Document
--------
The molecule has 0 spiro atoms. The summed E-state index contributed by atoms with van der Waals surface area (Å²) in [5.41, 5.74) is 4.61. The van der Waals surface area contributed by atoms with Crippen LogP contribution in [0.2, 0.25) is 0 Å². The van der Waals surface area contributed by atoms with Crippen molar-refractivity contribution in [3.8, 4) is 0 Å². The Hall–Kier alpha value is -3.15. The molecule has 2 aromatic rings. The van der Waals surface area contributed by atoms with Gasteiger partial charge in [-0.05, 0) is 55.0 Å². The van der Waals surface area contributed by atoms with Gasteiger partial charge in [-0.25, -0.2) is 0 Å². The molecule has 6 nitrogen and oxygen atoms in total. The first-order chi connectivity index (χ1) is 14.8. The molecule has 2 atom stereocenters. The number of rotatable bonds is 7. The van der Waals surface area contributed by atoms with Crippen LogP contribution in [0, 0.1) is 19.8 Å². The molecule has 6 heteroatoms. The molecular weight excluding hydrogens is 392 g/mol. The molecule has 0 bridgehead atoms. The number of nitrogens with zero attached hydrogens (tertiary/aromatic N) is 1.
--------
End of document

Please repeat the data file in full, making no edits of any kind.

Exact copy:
The molecule has 0 spiro atoms. The summed E-state index contributed by atoms with van der Waals surface area (Å²) in [5.41, 5.74) is 4.61. The van der Waals surface area contributed by atoms with Crippen LogP contribution in [0.2, 0.25) is 0 Å². The van der Waals surface area contributed by atoms with Crippen molar-refractivity contribution in [3.8, 4) is 0 Å². The Hall–Kier alpha value is -3.15. The molecule has 2 aromatic rings. The van der Waals surface area contributed by atoms with Gasteiger partial charge in [-0.05, 0) is 55.0 Å². The van der Waals surface area contributed by atoms with Gasteiger partial charge in [-0.25, -0.2) is 0 Å². The molecule has 6 nitrogen and oxygen atoms in total. The first-order chi connectivity index (χ1) is 14.8. The molecule has 2 atom stereocenters. The number of rotatable bonds is 7. The van der Waals surface area contributed by atoms with Crippen LogP contribution in [0, 0.1) is 19.8 Å². The molecule has 6 heteroatoms. The molecular weight excluding hydrogens is 392 g/mol. The molecule has 0 bridgehead atoms. The number of nitrogens with zero attached hydrogens (tertiary/aromatic N) is 1.